Eagles are large, powerfully built birds of prey, with a heavy head and beak. Even the smallest eagles, like the booted eagle (Aquila pennata), have relatively longer and more evenly broad wings, and more direct, faster flight - despite the reduced size of aerodynamic feathers. Most eagles are larger than any other raptors apart from some vultures. Like all birds of prey, eagles have very large hooked beaks for tearing flesh from their prey, strong curved talons, and keen eyesight to enable them to spot potential prey from a distance.
Eagle wings are more extensively feathered than those of other birds of prey; the primary feathers extend to the very tips of the wing. There is typically a marked covert patch on the leading edge of each wing, which gives the back edge of the wing a more rounded appearance. This configuration diminishes aerodynamic efficiency, but allows greater maneuverability and so may assist in hunting prey or escaping predators. The tails of most eagles are quite large and long, and some species have a "tenna" of loose feathers at the end of the tail. This is generally a distinguishing feature from other birds of prey, although the large-tailed eagles look similar to vultures in flight.
Eagles normally build their nests (known as eyries) high in trees or on cliffs. Eagles tend to use existing nests that other large birds such as storks, cranes or seabirds have built on the tops of trees. The opposite habit is found in some eagles like the black-thighed falconet (Falco moluccensis), which establish a large stick nest low to the ground especially near water.
The bald eagle is a symbol of great national significance in Canada, and for good reason. The Bald Eagle was chosen to be the symbol of Canada because it epitomizes power, freedom, and pride. In addition to our strong sense of nationalism, the Bald Eagle also has special meaning in Canadian culture by being included in aboriginal legends as well as in the ancient symbology of many First-Nations cultures.
The Bald Eagle is not really bald; its head is often compared to a Mohawk hairstyle, where the hair on both sides of the head are grown long but are shorn near the middle. The scientific name for this bird (Haliaeetus leucocephalus) is Greek for "white head" and "sea-eagle." The Bald Eagle is found throughout North America. It usually nests in tall trees near large bodies of water, but will also build its nest on cliff sides or even on the ground.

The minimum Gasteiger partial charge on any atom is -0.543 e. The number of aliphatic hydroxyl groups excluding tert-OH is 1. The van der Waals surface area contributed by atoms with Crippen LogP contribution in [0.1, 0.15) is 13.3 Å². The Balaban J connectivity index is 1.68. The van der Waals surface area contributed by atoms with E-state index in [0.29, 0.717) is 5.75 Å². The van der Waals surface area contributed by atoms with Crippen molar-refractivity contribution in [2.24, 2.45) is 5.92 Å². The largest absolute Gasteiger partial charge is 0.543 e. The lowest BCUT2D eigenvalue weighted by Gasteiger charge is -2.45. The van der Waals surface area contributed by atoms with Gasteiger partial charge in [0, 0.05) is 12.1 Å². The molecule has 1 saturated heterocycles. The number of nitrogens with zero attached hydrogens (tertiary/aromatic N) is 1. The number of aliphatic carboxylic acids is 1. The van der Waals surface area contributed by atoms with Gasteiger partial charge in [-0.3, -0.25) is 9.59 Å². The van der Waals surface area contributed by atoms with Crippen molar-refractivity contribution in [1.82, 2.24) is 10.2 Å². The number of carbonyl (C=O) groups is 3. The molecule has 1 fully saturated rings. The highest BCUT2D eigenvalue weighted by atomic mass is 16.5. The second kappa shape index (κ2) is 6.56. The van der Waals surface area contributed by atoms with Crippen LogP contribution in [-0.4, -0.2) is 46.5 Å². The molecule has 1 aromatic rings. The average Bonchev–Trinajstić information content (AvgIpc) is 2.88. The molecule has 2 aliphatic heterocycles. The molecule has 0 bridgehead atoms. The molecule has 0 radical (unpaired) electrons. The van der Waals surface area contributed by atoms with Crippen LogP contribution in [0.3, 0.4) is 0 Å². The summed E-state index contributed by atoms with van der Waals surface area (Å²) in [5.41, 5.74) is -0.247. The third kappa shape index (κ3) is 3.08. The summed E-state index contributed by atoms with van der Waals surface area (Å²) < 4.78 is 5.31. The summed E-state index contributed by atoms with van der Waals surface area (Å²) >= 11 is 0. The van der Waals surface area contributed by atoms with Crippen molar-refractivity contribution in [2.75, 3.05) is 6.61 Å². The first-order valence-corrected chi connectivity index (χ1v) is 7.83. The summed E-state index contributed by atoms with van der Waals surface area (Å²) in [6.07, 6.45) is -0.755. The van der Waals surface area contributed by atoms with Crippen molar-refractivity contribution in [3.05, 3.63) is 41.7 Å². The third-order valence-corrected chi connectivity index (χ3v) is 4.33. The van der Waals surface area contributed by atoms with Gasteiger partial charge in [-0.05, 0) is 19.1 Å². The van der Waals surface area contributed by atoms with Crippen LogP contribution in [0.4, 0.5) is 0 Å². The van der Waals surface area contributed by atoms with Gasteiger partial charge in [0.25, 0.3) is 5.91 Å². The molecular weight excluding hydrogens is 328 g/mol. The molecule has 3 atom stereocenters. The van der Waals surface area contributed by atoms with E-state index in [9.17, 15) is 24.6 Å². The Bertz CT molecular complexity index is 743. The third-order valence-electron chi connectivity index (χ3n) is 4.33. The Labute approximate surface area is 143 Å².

This bird has some stunning adaptations to not only hunt for prey but also to defend itself. On the top of its head it has the distinct feature of the featherless face, which may be an adaptation for hunting fish or finding food in turbid waters. This bird is so strong it can carry prey that weighs as much as half its own weight!
That is why an annual Sheffield Mills Eagle Watch in the beautiful Annapolis Valley of Nova Scotia is held!
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There are so many wonderful things about this country, including the fact that it is one of the most popular tourist destinations in the entire world. It's also home to some of the nicest birds on earth!
In conclusion, an eagle is important to Canadian culture because it displays strength, courage, and endurance. This bird has all of these characteristics which make them an ideal mascot for many things like the Olympics.
Eagles are also associated with higher powers (God) because of their ability to fly close to heaven; another reason they are used by nations worldwide. These birds are also a symbol of beauty and freedom. They are known to be smart for their ability to hunt, which is why they were used by the First Nations people for this purpose. Lastly, eagles represent strength because of their size and sharpness of their talons.